The Bliss Point Consideration | When Food Tastes Too Good
There is a concept in the food industry known as the “bliss point”. It refers to the perfect combination of salt, sugar, and fat that makes food taste incredible and makes people want to eat more. Many even become addicted to these particular foods. When I think of the bliss point, foods like doughnuts, cake, chips, pizza, and cookies come to mind.
The bliss point stimulates the reward centres in the brain. Most of us know that eating can feel incredibly rewarding. Consuming foods where the bliss point applies can often trigger even more cravings and hunger. Companies spend a lot of money to ensure that their products have the exact combinations and ratios of ingredients so that they will reach the bliss point.
When researchers took a group of rats and gave them either pure sugar or pure butter, the rats ate it, but then stopped after a short while and did not overeat. They did not gain weight or get health problems. But, when researchers combined sugar and butter, the rats ate a lot more, gained quite a bit of fat, and experienced health problems.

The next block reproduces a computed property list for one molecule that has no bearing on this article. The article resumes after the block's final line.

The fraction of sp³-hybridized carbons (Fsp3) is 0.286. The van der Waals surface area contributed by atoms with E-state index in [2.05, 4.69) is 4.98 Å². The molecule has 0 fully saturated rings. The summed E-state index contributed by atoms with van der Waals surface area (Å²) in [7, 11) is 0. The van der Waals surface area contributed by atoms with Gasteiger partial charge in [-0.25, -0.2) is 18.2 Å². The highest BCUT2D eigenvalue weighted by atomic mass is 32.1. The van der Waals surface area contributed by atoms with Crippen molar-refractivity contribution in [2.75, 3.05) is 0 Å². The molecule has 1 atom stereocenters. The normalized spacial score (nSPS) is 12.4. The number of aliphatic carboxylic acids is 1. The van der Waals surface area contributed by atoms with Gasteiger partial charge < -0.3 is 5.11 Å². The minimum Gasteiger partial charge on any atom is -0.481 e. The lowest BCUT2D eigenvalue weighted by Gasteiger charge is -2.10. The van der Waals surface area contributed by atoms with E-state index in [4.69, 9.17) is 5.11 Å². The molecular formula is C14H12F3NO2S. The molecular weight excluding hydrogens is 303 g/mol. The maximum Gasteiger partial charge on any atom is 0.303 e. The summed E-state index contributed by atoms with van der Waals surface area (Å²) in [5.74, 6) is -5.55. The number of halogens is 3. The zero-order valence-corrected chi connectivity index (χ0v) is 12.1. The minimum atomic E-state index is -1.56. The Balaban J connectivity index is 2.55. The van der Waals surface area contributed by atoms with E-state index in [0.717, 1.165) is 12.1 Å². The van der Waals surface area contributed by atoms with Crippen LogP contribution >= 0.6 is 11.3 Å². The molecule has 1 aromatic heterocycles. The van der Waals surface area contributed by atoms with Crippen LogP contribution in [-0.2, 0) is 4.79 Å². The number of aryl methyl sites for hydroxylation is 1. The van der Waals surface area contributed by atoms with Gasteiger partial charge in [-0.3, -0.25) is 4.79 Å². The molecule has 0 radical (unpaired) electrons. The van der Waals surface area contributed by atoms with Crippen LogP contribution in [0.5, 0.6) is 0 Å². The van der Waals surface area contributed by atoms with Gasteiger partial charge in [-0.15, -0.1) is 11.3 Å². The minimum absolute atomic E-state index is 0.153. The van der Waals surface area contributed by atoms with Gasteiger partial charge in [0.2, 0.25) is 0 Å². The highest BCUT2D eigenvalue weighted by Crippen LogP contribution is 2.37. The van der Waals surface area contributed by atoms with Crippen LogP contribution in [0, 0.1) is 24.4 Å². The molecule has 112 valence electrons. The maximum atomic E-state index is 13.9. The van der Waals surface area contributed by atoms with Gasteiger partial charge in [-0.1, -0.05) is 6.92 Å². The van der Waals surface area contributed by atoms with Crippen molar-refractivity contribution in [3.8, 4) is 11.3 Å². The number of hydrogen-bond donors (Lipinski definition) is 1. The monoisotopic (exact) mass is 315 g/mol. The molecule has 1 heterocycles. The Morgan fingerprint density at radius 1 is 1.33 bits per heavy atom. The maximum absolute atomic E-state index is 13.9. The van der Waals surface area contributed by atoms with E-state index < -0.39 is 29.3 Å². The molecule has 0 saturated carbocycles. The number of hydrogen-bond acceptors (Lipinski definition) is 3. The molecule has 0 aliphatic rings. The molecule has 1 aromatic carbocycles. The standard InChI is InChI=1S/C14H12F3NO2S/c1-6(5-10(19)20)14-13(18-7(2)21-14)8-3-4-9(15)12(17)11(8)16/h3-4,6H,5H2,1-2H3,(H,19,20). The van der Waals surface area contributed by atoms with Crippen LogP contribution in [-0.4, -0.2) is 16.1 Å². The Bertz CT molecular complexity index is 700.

This combination of nutrients can make your brain light up like a Christmas tree and send dopamine firing in your brain. Mouth pleasure also has a profound effect when it comes to food and the level of enjoyment. Sometimes, people might even crave the texture of a certain food more than the actual food itself.
Chocolate is a perfect example. Just imagine a block of (hopefully dark) chocolate melting in your mouth or the creamy texture of the perfect cheesecake. Have you ever experienced a rush throughout your entire body when you eat a dessert?
Food can be exciting, thrilling, rewarding, and addictive. But… I love it and therefore choose to embrace my love of it. You do not have to avoid foods that have the bliss point, but just be aware of the fact that there is a reason why we love these foods so much, why we want to consume them a lot, and therefore, why the companies that sell them make so much money.
Sugar and Fat Bingeing Have Notable Differences in Addictive-like Behavior. Nicole M. Avena, Pedro Rada, Bartley G. Hoebel J Nutr. 2009 Mar; 139(3): 623–628. doi: 10.3945/jn.108.097584